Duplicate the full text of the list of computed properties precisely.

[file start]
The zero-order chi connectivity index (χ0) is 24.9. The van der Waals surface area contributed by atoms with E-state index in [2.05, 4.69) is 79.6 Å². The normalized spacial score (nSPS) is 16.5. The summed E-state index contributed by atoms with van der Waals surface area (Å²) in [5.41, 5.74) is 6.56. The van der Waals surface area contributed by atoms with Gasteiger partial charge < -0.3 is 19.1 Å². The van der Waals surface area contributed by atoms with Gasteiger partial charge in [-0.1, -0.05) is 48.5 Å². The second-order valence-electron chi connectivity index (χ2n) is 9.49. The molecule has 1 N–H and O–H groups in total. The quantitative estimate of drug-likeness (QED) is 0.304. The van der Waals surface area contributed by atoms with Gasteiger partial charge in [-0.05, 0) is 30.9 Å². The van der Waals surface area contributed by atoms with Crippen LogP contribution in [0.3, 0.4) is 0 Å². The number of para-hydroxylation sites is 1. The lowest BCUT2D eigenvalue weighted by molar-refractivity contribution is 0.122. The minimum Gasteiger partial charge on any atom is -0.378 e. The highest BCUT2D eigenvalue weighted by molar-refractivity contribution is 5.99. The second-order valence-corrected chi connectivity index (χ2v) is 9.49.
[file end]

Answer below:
The zero-order chi connectivity index (χ0) is 24.9. The van der Waals surface area contributed by atoms with E-state index in [2.05, 4.69) is 79.6 Å². The normalized spacial score (nSPS) is 16.5. The summed E-state index contributed by atoms with van der Waals surface area (Å²) in [5.41, 5.74) is 6.56. The van der Waals surface area contributed by atoms with Gasteiger partial charge < -0.3 is 19.1 Å². The van der Waals surface area contributed by atoms with Gasteiger partial charge in [-0.1, -0.05) is 48.5 Å². The second-order valence-electron chi connectivity index (χ2n) is 9.49. The molecule has 1 N–H and O–H groups in total. The quantitative estimate of drug-likeness (QED) is 0.304. The van der Waals surface area contributed by atoms with Gasteiger partial charge in [-0.05, 0) is 30.9 Å². The van der Waals surface area contributed by atoms with Crippen LogP contribution in [0.3, 0.4) is 0 Å². The number of para-hydroxylation sites is 1. The lowest BCUT2D eigenvalue weighted by molar-refractivity contribution is 0.122. The minimum Gasteiger partial charge on any atom is -0.378 e. The highest BCUT2D eigenvalue weighted by molar-refractivity contribution is 5.99. The second-order valence-corrected chi connectivity index (χ2v) is 9.49.